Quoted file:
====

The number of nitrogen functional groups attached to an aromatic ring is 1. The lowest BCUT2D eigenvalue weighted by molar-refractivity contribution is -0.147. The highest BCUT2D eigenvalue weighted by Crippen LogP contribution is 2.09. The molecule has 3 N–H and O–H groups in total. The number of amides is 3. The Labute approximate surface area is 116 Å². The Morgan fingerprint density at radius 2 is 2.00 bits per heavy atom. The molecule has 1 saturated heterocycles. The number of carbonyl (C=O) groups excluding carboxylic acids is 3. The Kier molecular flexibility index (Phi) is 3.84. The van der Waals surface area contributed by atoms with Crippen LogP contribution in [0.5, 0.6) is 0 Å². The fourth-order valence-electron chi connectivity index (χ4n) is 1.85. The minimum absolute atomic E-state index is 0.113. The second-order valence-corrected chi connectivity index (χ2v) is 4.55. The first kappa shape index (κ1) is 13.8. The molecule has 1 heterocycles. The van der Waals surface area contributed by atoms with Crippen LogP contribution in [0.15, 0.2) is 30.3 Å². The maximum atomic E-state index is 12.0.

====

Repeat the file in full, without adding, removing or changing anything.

The number of nitrogen functional groups attached to an aromatic ring is 1. The lowest BCUT2D eigenvalue weighted by molar-refractivity contribution is -0.147. The highest BCUT2D eigenvalue weighted by Crippen LogP contribution is 2.09. The molecule has 3 N–H and O–H groups in total. The number of amides is 3. The Labute approximate surface area is 116 Å². The Morgan fingerprint density at radius 2 is 2.00 bits per heavy atom. The molecule has 1 saturated heterocycles. The number of carbonyl (C=O) groups excluding carboxylic acids is 3. The Kier molecular flexibility index (Phi) is 3.84. The van der Waals surface area contributed by atoms with Crippen LogP contribution in [0.5, 0.6) is 0 Å². The fourth-order valence-electron chi connectivity index (χ4n) is 1.85. The minimum absolute atomic E-state index is 0.113. The second-order valence-corrected chi connectivity index (χ2v) is 4.55. The first kappa shape index (κ1) is 13.8. The molecule has 1 heterocycles. The van der Waals surface area contributed by atoms with Crippen LogP contribution in [0.15, 0.2) is 30.3 Å². The maximum atomic E-state index is 12.0.